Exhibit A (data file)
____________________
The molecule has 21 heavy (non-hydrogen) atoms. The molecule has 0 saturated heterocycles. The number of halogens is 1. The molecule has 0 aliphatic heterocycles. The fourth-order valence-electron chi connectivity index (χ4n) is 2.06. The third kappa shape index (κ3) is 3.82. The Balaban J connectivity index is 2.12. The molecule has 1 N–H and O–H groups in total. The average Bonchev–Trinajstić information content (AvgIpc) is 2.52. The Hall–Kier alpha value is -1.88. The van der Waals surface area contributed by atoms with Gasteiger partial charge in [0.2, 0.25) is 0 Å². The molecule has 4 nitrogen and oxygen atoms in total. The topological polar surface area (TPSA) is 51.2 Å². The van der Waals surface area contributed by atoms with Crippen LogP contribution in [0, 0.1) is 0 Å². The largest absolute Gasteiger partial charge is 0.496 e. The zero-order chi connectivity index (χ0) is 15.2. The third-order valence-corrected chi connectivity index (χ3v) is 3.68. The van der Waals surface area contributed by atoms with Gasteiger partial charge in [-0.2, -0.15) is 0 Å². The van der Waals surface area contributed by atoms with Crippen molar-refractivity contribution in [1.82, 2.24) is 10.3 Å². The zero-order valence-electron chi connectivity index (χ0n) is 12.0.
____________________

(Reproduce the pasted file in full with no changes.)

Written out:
The molecule has 21 heavy (non-hydrogen) atoms. The molecule has 0 saturated heterocycles. The number of halogens is 1. The molecule has 0 aliphatic heterocycles. The fourth-order valence-electron chi connectivity index (χ4n) is 2.06. The third kappa shape index (κ3) is 3.82. The Balaban J connectivity index is 2.12. The molecule has 1 N–H and O–H groups in total. The average Bonchev–Trinajstić information content (AvgIpc) is 2.52. The Hall–Kier alpha value is -1.88. The van der Waals surface area contributed by atoms with Gasteiger partial charge in [0.2, 0.25) is 0 Å². The molecule has 4 nitrogen and oxygen atoms in total. The topological polar surface area (TPSA) is 51.2 Å². The van der Waals surface area contributed by atoms with Crippen LogP contribution in [0, 0.1) is 0 Å². The largest absolute Gasteiger partial charge is 0.496 e. The zero-order chi connectivity index (χ0) is 15.2. The third-order valence-corrected chi connectivity index (χ3v) is 3.68. The van der Waals surface area contributed by atoms with Gasteiger partial charge in [-0.2, -0.15) is 0 Å². The van der Waals surface area contributed by atoms with Crippen molar-refractivity contribution in [1.82, 2.24) is 10.3 Å². The zero-order valence-electron chi connectivity index (χ0n) is 12.0.